by Richard Wright, Noel Ignatiev (Foreword by), David Bradley (Introduction)
12 Million Black Voices, first published in 1941, combines Wright’s prose with startling photographs selected by Edwin Rosskam from the Security Farm Administration files compiled during the Great Depression. The photographs include works by such giants as Walker Evans, Dorothea Lange, and Arthur Rothstein. From crowded, rundown farm shacks to Harlem storefront churches, the photos depict the lives of black people in 1930s America—their misery and weariness under rural poverty, their spiritual strength, and their lives in northern ghettos. Wright’s accompanying text eloquently narrates the story of these 90 pictures and delivers a powerful commentary on the origins and history of black oppression in this country. Also included are new prefaces by Douglas Brinkley, Noel Ignatiev, and Michael Eric Dyson. “Among all the works of Wright, 12 Million Black Voices stands out as a work of poetry, ... passion, ... and of love.”—David Bradley “A more eloquent statement of its kind could hardly have been devised.”—The New York Times Book Review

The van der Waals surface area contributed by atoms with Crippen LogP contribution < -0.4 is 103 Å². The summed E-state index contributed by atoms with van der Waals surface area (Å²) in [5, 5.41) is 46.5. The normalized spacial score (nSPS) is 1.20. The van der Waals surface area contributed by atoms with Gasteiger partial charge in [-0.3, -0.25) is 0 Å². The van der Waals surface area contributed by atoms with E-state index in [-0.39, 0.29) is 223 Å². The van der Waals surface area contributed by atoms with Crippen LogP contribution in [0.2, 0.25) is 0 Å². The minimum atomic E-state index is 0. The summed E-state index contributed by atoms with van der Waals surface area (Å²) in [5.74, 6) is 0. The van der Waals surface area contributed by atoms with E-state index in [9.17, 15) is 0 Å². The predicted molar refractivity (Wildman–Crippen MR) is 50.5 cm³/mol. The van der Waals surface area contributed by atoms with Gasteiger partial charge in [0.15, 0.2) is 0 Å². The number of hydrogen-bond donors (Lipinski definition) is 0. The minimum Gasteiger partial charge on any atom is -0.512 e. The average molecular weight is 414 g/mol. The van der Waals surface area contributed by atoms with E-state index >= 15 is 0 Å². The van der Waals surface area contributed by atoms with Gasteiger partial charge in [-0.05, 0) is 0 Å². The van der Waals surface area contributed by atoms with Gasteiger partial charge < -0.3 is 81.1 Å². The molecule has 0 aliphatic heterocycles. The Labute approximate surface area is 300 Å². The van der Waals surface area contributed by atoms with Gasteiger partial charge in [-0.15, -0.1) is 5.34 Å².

This long-out-of-print photographic documentary was first published in 1941. The excellent black-and-white picturesby such renowned photographers as Dorothea Lange, Walker Evans, Ben Shahn et al. and culled from the Farm Security Administration files compiled during the Depressioncapture the wretchedness of Southern rural shantytown and urban ghetto, but also reveal a people's unstinting, stately determination to survive with mind, body and dignity intact. Wright's (Native Son) text is a denunciation of American bigotry directed at the national conscience. He discusses each phase of black American social evolution: the horrors of the slave trade; the degradation of plantation life; the lynchings and violence after Reconstruction; and the great migration of blacks to Northern cities following World War I. Wright anchors his economic analyses to profiles of individual lives, providing a sense of the obstacles black families faced simply to stay together. (June)
A trailblazing African-American novelist, playwright, and memoirist, Richard A. Wright brought the experiences of the twentieth-century ghetto into the realm of high art with his blockbuster 1940 novel Native Son. He went on to mix autobiography and fiction, and to become one of the most celebrated writers -- black or white -- of his era.
Paperback: 168 pages